For example, a screenwriter with a lot of experience may earn over $100,000 for a single script. A television writer may earn a salary of over $100,000 per year, depending on the show they work on. And a writer for a video game may earn a salary of over $60,000 per year.
It is important to note that the WGA salary data is based on surveys of its members. This means that the salaries reported may not be representative of all writers in the industry. However, the WGA data does provide a good starting point for understanding how much writers can expect to earn.
Here are some additional factors that can affect a writer's salary:
- Union status: Unionized writers typically earn more than non-unionized writers. This is because unions negotiate contracts with employers that set minimum wages and benefits for their members.
- Location: Writers who live in major metropolitan areas, such as Los Angeles and New York City, tend to earn more than writers who live in smaller cities or rural areas. This is because the demand for writers is higher in major metropolitan areas.
- Genre: Writers who write for popular genres, such as action and comedy, tend to earn more than writers who write for less popular genres, such as drama and horror. This is because popular genres typically generate more revenue for employers.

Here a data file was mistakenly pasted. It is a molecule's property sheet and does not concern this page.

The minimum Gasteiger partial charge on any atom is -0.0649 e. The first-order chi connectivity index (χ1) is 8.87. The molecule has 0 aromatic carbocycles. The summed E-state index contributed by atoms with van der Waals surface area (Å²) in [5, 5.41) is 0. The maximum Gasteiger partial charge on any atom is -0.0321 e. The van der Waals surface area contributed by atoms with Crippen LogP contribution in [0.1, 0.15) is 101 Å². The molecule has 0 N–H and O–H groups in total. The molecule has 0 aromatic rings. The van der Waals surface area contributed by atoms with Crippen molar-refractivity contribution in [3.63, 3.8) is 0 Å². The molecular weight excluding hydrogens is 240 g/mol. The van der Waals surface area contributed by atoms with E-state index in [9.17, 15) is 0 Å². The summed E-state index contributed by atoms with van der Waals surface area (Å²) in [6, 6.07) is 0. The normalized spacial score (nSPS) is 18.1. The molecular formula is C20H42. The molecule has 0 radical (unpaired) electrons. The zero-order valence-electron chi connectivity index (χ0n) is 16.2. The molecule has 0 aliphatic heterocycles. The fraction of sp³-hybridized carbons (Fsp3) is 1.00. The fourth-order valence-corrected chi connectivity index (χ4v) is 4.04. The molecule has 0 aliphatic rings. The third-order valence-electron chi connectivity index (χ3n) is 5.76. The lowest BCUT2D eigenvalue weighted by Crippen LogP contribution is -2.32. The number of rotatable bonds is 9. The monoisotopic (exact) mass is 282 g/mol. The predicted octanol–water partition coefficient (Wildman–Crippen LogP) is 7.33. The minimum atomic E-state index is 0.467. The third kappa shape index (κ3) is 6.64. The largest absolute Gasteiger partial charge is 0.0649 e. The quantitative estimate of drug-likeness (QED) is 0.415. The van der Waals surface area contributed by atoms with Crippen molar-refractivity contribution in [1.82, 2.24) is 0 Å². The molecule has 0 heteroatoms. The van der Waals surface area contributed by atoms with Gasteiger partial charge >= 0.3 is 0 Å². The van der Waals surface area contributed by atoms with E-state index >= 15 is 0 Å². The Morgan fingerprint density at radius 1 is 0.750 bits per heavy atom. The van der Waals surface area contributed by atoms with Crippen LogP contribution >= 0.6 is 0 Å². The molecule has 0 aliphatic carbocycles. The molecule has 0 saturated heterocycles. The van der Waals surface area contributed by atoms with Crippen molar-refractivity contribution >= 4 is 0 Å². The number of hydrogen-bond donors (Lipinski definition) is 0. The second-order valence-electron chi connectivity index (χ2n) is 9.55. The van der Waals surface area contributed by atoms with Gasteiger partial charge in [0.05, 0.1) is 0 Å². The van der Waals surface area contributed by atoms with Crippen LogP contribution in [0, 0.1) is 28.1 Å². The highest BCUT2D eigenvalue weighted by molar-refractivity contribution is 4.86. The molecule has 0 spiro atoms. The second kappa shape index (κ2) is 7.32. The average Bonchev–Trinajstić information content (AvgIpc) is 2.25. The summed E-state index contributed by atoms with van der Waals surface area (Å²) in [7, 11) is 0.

- Experience: Writers with more experience tend to earn more than writers with less experience. This is because employers are willing to pay more for experienced writers who have a proven track record.
If you are interested in becoming a writer, there are a few things you can do to increase your chances of earning a good salary:
- Get a good education: Many employers prefer to hire writers who have a bachelor's degree in English or a related field.
- Gain experience: You can gain experience by writing for student publications, internships, and freelance projects.
- Network with other writers: Networking with other writers can help you learn about job openings and get your foot in the door.
- Join a union: Joining a union can help you earn more money and get better benefits.
Becoming a successful writer takes hard work and dedication, but it is a rewarding career that can provide you with a good salary and a lot of creative satisfaction.